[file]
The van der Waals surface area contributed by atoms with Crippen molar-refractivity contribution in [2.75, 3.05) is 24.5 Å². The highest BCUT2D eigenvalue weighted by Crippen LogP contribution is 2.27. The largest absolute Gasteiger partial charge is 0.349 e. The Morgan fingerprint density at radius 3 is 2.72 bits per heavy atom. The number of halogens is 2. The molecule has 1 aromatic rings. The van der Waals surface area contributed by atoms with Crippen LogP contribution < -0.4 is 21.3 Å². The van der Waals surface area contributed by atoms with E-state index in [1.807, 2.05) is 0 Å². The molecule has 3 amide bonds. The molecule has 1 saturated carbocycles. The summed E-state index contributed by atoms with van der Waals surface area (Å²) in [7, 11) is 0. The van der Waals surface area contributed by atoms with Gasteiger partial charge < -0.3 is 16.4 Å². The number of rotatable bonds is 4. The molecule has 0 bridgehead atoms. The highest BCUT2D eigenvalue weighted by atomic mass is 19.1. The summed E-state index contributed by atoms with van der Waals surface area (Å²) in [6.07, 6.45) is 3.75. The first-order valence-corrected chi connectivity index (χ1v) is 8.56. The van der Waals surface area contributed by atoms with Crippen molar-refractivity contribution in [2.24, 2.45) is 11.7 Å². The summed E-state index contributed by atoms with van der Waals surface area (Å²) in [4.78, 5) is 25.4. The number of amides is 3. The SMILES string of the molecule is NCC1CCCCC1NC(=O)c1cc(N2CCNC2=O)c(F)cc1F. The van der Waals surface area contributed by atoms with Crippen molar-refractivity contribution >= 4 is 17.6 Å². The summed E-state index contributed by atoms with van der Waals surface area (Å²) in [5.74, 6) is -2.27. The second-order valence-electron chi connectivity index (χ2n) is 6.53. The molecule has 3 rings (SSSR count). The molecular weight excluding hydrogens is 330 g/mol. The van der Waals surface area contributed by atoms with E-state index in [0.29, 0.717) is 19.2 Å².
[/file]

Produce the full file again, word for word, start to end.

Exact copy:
The van der Waals surface area contributed by atoms with Crippen molar-refractivity contribution in [2.75, 3.05) is 24.5 Å². The highest BCUT2D eigenvalue weighted by Crippen LogP contribution is 2.27. The largest absolute Gasteiger partial charge is 0.349 e. The Morgan fingerprint density at radius 3 is 2.72 bits per heavy atom. The number of halogens is 2. The molecule has 1 aromatic rings. The van der Waals surface area contributed by atoms with Crippen LogP contribution < -0.4 is 21.3 Å². The van der Waals surface area contributed by atoms with E-state index in [1.807, 2.05) is 0 Å². The molecule has 3 amide bonds. The molecule has 1 saturated carbocycles. The summed E-state index contributed by atoms with van der Waals surface area (Å²) in [7, 11) is 0. The van der Waals surface area contributed by atoms with Gasteiger partial charge < -0.3 is 16.4 Å². The number of rotatable bonds is 4. The molecule has 0 bridgehead atoms. The highest BCUT2D eigenvalue weighted by atomic mass is 19.1. The summed E-state index contributed by atoms with van der Waals surface area (Å²) in [6.07, 6.45) is 3.75. The first-order valence-corrected chi connectivity index (χ1v) is 8.56. The van der Waals surface area contributed by atoms with Crippen molar-refractivity contribution in [2.24, 2.45) is 11.7 Å². The summed E-state index contributed by atoms with van der Waals surface area (Å²) in [4.78, 5) is 25.4. The number of amides is 3. The SMILES string of the molecule is NCC1CCCCC1NC(=O)c1cc(N2CCNC2=O)c(F)cc1F. The van der Waals surface area contributed by atoms with Crippen molar-refractivity contribution >= 4 is 17.6 Å². The summed E-state index contributed by atoms with van der Waals surface area (Å²) in [5.74, 6) is -2.27. The second-order valence-electron chi connectivity index (χ2n) is 6.53. The molecule has 3 rings (SSSR count). The molecular weight excluding hydrogens is 330 g/mol. The van der Waals surface area contributed by atoms with E-state index in [0.29, 0.717) is 19.2 Å².